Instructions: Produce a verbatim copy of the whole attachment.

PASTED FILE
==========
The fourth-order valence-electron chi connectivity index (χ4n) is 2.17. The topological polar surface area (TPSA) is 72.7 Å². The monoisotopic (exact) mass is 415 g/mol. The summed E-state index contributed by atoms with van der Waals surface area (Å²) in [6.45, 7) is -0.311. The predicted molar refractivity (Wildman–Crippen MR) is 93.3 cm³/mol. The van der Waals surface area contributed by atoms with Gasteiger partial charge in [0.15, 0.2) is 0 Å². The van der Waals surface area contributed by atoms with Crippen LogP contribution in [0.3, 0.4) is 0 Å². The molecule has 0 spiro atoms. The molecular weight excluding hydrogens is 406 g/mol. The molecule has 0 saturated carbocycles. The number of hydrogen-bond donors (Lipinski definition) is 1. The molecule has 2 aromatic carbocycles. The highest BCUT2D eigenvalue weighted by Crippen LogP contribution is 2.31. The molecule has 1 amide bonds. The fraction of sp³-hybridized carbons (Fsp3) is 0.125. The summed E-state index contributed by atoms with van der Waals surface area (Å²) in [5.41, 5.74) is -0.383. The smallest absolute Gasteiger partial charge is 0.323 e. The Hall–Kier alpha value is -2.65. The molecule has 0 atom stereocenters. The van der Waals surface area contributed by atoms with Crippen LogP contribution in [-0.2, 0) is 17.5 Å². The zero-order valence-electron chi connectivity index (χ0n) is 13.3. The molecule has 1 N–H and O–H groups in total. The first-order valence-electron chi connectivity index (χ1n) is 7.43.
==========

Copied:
The fourth-order valence-electron chi connectivity index (χ4n) is 2.17. The topological polar surface area (TPSA) is 72.7 Å². The monoisotopic (exact) mass is 415 g/mol. The summed E-state index contributed by atoms with van der Waals surface area (Å²) in [6.45, 7) is -0.311. The predicted molar refractivity (Wildman–Crippen MR) is 93.3 cm³/mol. The van der Waals surface area contributed by atoms with Gasteiger partial charge in [0.15, 0.2) is 0 Å². The van der Waals surface area contributed by atoms with Crippen LogP contribution in [0.3, 0.4) is 0 Å². The molecule has 0 spiro atoms. The molecular weight excluding hydrogens is 406 g/mol. The molecule has 0 saturated carbocycles. The number of hydrogen-bond donors (Lipinski definition) is 1. The molecule has 2 aromatic carbocycles. The highest BCUT2D eigenvalue weighted by Crippen LogP contribution is 2.31. The molecule has 1 amide bonds. The fraction of sp³-hybridized carbons (Fsp3) is 0.125. The summed E-state index contributed by atoms with van der Waals surface area (Å²) in [5.41, 5.74) is -0.383. The smallest absolute Gasteiger partial charge is 0.323 e. The Hall–Kier alpha value is -2.65. The molecule has 0 atom stereocenters. The van der Waals surface area contributed by atoms with Crippen LogP contribution in [-0.2, 0) is 17.5 Å². The zero-order valence-electron chi connectivity index (χ0n) is 13.3. The molecule has 1 N–H and O–H groups in total. The first-order valence-electron chi connectivity index (χ1n) is 7.43.